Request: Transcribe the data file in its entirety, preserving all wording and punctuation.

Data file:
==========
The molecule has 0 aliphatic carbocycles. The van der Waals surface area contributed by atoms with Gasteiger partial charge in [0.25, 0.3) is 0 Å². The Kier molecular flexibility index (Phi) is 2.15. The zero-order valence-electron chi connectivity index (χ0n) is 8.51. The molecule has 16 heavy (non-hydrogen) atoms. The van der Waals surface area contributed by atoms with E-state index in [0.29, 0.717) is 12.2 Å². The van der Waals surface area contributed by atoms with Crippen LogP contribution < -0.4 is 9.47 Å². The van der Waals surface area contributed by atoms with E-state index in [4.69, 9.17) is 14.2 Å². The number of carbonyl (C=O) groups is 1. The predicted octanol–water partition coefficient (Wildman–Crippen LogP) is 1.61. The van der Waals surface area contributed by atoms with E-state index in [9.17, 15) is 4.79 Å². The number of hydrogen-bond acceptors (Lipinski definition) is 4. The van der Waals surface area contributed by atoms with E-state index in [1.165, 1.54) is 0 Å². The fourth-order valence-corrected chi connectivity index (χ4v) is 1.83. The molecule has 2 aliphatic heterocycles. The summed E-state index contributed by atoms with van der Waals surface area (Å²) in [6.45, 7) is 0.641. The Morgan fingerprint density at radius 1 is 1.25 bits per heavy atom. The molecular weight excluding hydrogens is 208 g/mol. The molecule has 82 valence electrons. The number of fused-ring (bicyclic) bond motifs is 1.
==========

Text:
The molecule has 0 aliphatic carbocycles. The van der Waals surface area contributed by atoms with Gasteiger partial charge in [0.25, 0.3) is 0 Å². The Kier molecular flexibility index (Phi) is 2.15. The zero-order valence-electron chi connectivity index (χ0n) is 8.51. The molecule has 16 heavy (non-hydrogen) atoms. The van der Waals surface area contributed by atoms with E-state index in [0.29, 0.717) is 12.2 Å². The van der Waals surface area contributed by atoms with Crippen LogP contribution < -0.4 is 9.47 Å². The van der Waals surface area contributed by atoms with E-state index in [4.69, 9.17) is 14.2 Å². The number of carbonyl (C=O) groups is 1. The predicted octanol–water partition coefficient (Wildman–Crippen LogP) is 1.61. The van der Waals surface area contributed by atoms with E-state index in [9.17, 15) is 4.79 Å². The number of hydrogen-bond acceptors (Lipinski definition) is 4. The van der Waals surface area contributed by atoms with E-state index in [1.165, 1.54) is 0 Å². The fourth-order valence-corrected chi connectivity index (χ4v) is 1.83. The molecule has 2 aliphatic heterocycles. The summed E-state index contributed by atoms with van der Waals surface area (Å²) in [6.45, 7) is 0.641. The Morgan fingerprint density at radius 1 is 1.25 bits per heavy atom. The molecular weight excluding hydrogens is 208 g/mol. The molecule has 82 valence electrons. The number of fused-ring (bicyclic) bond motifs is 1.